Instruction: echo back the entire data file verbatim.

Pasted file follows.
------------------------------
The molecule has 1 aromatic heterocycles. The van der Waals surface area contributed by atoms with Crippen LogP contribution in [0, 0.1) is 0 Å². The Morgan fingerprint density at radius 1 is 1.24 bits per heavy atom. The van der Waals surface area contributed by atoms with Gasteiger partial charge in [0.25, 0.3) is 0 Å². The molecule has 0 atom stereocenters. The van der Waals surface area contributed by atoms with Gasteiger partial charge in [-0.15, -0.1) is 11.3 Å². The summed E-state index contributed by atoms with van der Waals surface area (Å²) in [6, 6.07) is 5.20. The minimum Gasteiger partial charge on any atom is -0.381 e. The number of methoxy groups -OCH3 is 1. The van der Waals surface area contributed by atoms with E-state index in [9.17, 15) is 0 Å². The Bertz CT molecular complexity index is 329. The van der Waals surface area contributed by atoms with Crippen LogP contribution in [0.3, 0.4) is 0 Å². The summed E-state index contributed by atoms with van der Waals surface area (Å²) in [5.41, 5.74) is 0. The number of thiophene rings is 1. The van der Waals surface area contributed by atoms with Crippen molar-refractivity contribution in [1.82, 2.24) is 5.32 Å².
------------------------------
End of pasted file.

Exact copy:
The molecule has 1 aromatic heterocycles. The van der Waals surface area contributed by atoms with Crippen LogP contribution in [0, 0.1) is 0 Å². The Morgan fingerprint density at radius 1 is 1.24 bits per heavy atom. The van der Waals surface area contributed by atoms with Gasteiger partial charge in [0.25, 0.3) is 0 Å². The molecule has 0 atom stereocenters. The van der Waals surface area contributed by atoms with Gasteiger partial charge in [-0.15, -0.1) is 11.3 Å². The summed E-state index contributed by atoms with van der Waals surface area (Å²) in [6, 6.07) is 5.20. The minimum Gasteiger partial charge on any atom is -0.381 e. The number of methoxy groups -OCH3 is 1. The van der Waals surface area contributed by atoms with E-state index in [9.17, 15) is 0 Å². The Bertz CT molecular complexity index is 329. The van der Waals surface area contributed by atoms with Crippen LogP contribution in [0.3, 0.4) is 0 Å². The summed E-state index contributed by atoms with van der Waals surface area (Å²) in [5.41, 5.74) is 0. The number of thiophene rings is 1. The van der Waals surface area contributed by atoms with Crippen molar-refractivity contribution in [1.82, 2.24) is 5.32 Å².